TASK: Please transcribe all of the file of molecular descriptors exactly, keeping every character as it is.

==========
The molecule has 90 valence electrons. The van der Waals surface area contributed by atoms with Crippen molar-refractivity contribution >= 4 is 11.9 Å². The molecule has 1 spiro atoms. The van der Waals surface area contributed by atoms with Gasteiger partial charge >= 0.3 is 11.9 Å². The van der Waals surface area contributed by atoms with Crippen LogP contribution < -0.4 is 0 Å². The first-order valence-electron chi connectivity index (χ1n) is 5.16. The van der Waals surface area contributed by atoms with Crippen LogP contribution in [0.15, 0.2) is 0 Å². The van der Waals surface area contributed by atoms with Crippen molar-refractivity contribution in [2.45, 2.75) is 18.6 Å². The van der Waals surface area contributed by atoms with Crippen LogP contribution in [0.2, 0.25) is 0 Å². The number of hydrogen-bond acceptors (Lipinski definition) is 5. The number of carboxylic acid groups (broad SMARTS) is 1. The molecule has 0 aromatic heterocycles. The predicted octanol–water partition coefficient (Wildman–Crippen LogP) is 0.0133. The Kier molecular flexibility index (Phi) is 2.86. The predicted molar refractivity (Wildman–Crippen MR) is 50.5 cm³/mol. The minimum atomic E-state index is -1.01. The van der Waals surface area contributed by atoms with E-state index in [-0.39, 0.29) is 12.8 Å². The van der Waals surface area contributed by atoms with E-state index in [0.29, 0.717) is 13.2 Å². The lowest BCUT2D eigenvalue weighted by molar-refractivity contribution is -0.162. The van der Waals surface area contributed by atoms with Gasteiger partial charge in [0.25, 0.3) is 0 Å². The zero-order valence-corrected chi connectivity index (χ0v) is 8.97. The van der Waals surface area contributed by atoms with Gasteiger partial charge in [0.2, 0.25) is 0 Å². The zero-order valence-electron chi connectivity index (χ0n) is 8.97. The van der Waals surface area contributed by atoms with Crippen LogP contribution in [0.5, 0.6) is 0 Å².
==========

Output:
The molecule has 90 valence electrons. The van der Waals surface area contributed by atoms with Crippen molar-refractivity contribution >= 4 is 11.9 Å². The molecule has 1 spiro atoms. The van der Waals surface area contributed by atoms with Gasteiger partial charge >= 0.3 is 11.9 Å². The van der Waals surface area contributed by atoms with Crippen LogP contribution < -0.4 is 0 Å². The first-order valence-electron chi connectivity index (χ1n) is 5.16. The van der Waals surface area contributed by atoms with Crippen LogP contribution in [0.15, 0.2) is 0 Å². The van der Waals surface area contributed by atoms with Crippen molar-refractivity contribution in [2.45, 2.75) is 18.6 Å². The van der Waals surface area contributed by atoms with Crippen LogP contribution in [0.2, 0.25) is 0 Å². The number of hydrogen-bond acceptors (Lipinski definition) is 5. The number of carboxylic acid groups (broad SMARTS) is 1. The molecule has 0 aromatic heterocycles. The predicted octanol–water partition coefficient (Wildman–Crippen LogP) is 0.0133. The Kier molecular flexibility index (Phi) is 2.86. The predicted molar refractivity (Wildman–Crippen MR) is 50.5 cm³/mol. The minimum atomic E-state index is -1.01. The van der Waals surface area contributed by atoms with E-state index in [-0.39, 0.29) is 12.8 Å². The van der Waals surface area contributed by atoms with E-state index in [0.29, 0.717) is 13.2 Å². The lowest BCUT2D eigenvalue weighted by molar-refractivity contribution is -0.162. The van der Waals surface area contributed by atoms with Gasteiger partial charge in [0.25, 0.3) is 0 Å². The zero-order valence-corrected chi connectivity index (χ0v) is 8.97. The van der Waals surface area contributed by atoms with Gasteiger partial charge in [0.2, 0.25) is 0 Å². The zero-order valence-electron chi connectivity index (χ0n) is 8.97. The van der Waals surface area contributed by atoms with Crippen LogP contribution in [0.5, 0.6) is 0 Å².